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said to hold the same comparison with our COMPARATIVE LONGEVITY.—Herr Max Wald- modern European drama as mediæval decorastein, of the Statistical Department at Vienna, tive painting does with the highly naturalistic has published a pamphlet giving some curious picture of to-day. The story is told forcibly ; statistics as to the ages of the inhabitants of the action of body and of feature is what we Austria and other parts of Europe. He says should call exaggerated; the impression of sorthat the number of people in Europe who are rów or despair is aided by weird doleful music, upward of ninety years old is 102,831, of whom and by the sympathetic wailing of the chorus ; 60,303 are women. Of those who are over a and sometimes acute feminine grief is pictured hundred years of age there are 241 women and by a dance, in which the hands are wrung and 161 men in Italy, 229 women and 183 men in the body writhes in painful action, accomAustria, and 526 women and 524 men in Hun- panied by sobs and snatches of wild song.-gary. There are in Austria 1,508,359 persons Builder. over sixty years of age, comprising 7.5 per
COLD FEET AND SLEEPLESSNESS.—The assocent, of the whole population. It is found ciation betwixt cold feet and sleeplessness is that the percentage of old people is much much closer than is commonly imagined. Perhigher among the Germans than among the sons with cold feet rarely sleep well
, especially Slavs. In the German provinces of Upper Austria and Salzburg it is 11.5, while in Gali- troubled is very considerable. We now know
women. Yet, the number of persons so cia it is only 4. In Hungary there are more that, if the blood-supply of the brain be kept old men than old women, which is explained
up, sleep is impossible. An old theologian, by the fact that the excess of women over men is less in Hungary than in other coun- found that he could keep his brain active by
when weary and sleepy with much writing, tries. According to Herr Waldstein, there immersing his feet in cold water : the cold are in Austria 100 women and 86 men who are drove the blcod from the feet to the head. a hundred years old, 41 women and 37 men
Now, what this old gentleman accomplished by who are one hundred and one, and 88 women design, is secured for many' persons much and 60 men who are upward of one hundred against their will. Cold feet are the bane of and one years of age.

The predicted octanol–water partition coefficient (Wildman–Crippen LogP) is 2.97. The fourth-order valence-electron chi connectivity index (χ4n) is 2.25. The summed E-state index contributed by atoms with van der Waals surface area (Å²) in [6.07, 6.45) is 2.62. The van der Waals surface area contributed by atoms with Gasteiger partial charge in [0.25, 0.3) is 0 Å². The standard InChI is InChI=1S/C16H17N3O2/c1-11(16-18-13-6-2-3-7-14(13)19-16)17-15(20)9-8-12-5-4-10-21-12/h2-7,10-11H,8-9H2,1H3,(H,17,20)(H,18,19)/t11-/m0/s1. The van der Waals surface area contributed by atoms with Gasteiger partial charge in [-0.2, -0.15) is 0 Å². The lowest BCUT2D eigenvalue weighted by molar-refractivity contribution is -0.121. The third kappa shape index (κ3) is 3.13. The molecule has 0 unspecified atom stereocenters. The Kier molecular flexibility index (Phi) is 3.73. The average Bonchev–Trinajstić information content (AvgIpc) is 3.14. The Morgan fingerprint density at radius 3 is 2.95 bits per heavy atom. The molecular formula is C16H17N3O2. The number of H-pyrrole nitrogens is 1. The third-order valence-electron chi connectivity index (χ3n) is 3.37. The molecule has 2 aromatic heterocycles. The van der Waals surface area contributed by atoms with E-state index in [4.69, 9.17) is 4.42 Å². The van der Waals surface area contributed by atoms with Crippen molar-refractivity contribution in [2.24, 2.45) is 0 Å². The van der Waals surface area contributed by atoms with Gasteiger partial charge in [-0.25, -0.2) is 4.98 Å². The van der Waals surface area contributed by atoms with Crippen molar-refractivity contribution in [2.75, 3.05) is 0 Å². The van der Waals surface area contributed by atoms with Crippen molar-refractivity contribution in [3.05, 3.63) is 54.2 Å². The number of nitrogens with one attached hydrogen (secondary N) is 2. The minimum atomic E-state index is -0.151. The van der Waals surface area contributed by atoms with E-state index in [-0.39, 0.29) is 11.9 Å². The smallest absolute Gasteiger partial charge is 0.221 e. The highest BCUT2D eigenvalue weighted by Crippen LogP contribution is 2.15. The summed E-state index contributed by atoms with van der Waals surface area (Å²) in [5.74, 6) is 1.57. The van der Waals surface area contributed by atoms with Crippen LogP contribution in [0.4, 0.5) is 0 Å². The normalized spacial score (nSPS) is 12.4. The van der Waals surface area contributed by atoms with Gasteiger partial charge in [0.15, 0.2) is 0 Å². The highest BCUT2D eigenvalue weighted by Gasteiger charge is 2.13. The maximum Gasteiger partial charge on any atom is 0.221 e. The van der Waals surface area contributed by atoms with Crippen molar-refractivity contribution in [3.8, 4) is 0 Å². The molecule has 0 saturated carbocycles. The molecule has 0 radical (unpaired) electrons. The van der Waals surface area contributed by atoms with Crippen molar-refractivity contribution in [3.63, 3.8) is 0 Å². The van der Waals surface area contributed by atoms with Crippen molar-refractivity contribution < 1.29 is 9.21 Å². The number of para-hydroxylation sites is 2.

many women. Light boots keep up a blood. THEATRES IN JAPAN.-.With the Japanese, less condition of the feet in the day, and in as with the ancient Greeks, the performance of many women there is no subsequent dilatation a play is the matter of a whole day, the theatre of the blood vessels when the boots are taken opening at about six in the morning and clos- off. These women come in from a walk, and ing at dusk. This is broken by frequent and put their feet to the fire to warm-the most tedious intervals between the acts, when the effective plan of cultivating chilblains. At audience adjourn to the tea-houses, or take night, they put their feet to the fire, and have their meals in the theatre. In case of a play a hot bottle in bed. But it is all of no use ; being 'prolonged till after dark, a miserably their feet still remain cold. How to get their inefficient light is obtained by a row of can- feet warm is the great question of life with dles placed in front of the stage ; besides them-in cold weather. The effective plan is which a candle fixed to a rod is carried about not very attractive at first sight to many minds. by an attendant, and held in front of the par- It consists in first driving the blood-vessels in- . ticular actor who is speaking, in order better to firm contraction, after which secondary dilato illuminate him. Another peculiarity is the tation follows. See the snowballer's hands ! presence on the stage of sundry boys dressed the first contact with the snow makes the in black, with loose black caps, indicating that hands terribly cold ; for the small arteries are they are to be supposed invisible. They driven thereby into firm contraction, and the crouch about behind the actors to remove from nerve-endings of the finger-tips feel the low the stage any thing that is to be dispensed temperature very keenly. But, as the snowwith, or to place a low seat or support under baller perseveres, his hands commence an actor who has to take up a position for any glow; the blood-vessels have become secondalength of time. Most of the plays enacted are rily dilated, and the rush of warm arterial blood taken from Japanese history, and a visit to the is felt agreeably by the peripheral nerve-endtheatre is now the best opportunity of realiz- ings. This is the plan to adopt with cold feet. ing the customs, habits, etiquette, and cos- They should be dipped in cold water for a brief tumes of ancient times. It is said that the period ; often just to immerse them, and no representations may be relied upon as correct. more, is sufficient; and then they should be With the profession of an actor, as with other rubbed with a pair of hair flesh-gloves, or a professions in this country, the business has rough Turkish towel, till they glow, immediatehitherto been hereditary, and instruction has ly before getting into bed. After this a hotbeen personally given or handed down in man- water bottle will be successful enough in mainuscript. The dramatic art of Japan may taining the temperature of the though